KR: Second wasn’t quite what we wanted, but in the circumstances it was the best that we could manage. I wasn’t 100% happy because we didn’t win, but it is what it is and second place was a good result after a bad start and the incident with Sergio [Perez].
Q: Do you think you will start modifying the bodywork of your car in the future?
KR: It’s unfortunate when a slower car gets in your way like that and you never know if it could happen again. Obviously the car is not designed like that otherwise we would use it all the time, but I was surprised how good it was still. Obviously we had some trouble with understeer and some other handling issues, but we had to try to live with that and the pace was still pretty okay.
Q: Tyres seem to be quite a talking point again; what does Kimi Räikkönen think?
KR: I think you can push on these tyres, but it’s never perfect. You cannot always push 100%. I think they are very good in qualifying and have good grip, so it’s up to you and you have to look after them a bit more in the race. It’s not really any different from last year – at least for us anyway – so I don’t really understand why people are complaining.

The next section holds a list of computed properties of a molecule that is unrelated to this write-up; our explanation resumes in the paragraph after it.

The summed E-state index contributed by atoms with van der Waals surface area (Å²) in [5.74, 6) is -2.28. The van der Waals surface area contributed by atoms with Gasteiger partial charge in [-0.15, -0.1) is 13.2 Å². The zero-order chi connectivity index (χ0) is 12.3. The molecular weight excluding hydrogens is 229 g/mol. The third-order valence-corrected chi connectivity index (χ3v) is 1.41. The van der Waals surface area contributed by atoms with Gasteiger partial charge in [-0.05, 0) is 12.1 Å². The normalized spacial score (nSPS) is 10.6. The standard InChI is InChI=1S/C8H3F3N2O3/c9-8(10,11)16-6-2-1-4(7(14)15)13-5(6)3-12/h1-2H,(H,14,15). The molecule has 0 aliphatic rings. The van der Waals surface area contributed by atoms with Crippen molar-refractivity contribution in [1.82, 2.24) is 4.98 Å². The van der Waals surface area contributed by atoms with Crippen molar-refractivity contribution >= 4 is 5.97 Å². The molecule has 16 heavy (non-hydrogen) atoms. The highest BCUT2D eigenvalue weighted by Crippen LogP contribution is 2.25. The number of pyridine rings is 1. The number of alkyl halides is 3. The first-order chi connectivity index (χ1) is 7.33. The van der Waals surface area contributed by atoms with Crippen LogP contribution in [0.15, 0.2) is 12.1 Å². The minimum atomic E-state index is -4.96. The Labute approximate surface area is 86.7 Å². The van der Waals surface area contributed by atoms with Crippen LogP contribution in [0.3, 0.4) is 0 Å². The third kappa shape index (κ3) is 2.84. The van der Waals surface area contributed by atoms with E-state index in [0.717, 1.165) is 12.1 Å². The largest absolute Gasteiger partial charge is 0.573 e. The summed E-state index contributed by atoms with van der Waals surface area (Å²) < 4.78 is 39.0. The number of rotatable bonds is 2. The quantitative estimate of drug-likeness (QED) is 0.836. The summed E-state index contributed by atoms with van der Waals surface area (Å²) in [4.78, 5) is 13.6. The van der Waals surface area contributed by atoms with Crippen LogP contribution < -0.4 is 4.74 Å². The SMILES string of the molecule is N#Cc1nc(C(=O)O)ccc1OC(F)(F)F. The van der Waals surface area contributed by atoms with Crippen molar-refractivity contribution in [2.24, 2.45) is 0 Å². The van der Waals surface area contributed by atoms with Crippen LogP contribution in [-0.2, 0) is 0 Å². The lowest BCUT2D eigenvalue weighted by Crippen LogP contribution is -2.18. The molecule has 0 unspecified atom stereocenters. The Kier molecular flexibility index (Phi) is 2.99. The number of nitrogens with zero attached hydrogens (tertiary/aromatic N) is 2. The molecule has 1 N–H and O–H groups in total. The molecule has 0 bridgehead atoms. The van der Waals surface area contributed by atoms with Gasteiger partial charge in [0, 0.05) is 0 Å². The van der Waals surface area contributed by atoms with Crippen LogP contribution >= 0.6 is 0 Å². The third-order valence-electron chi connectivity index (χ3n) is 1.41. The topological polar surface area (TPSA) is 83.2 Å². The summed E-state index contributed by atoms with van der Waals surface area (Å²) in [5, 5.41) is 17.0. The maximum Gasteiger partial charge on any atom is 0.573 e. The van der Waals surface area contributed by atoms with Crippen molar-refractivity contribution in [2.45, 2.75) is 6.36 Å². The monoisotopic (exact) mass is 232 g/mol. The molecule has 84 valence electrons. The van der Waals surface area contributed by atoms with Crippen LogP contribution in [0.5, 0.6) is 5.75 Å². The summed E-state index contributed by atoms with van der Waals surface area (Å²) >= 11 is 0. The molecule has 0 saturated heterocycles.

Boullier: Kimi one of most ‘gifted’ drivers around
| Source: f1zone.net |
Team principal Eric Boullier defended Grosjean’s start to the season, citing comparisons with the ‘gifted’ Kimi Raikkonen.
“Romain faces the very tough challenge of driving the same car as one of the most gifted driver around in Kimi; a driver with tremendous experience who returned to the sport last year and was very good straight away,” he said.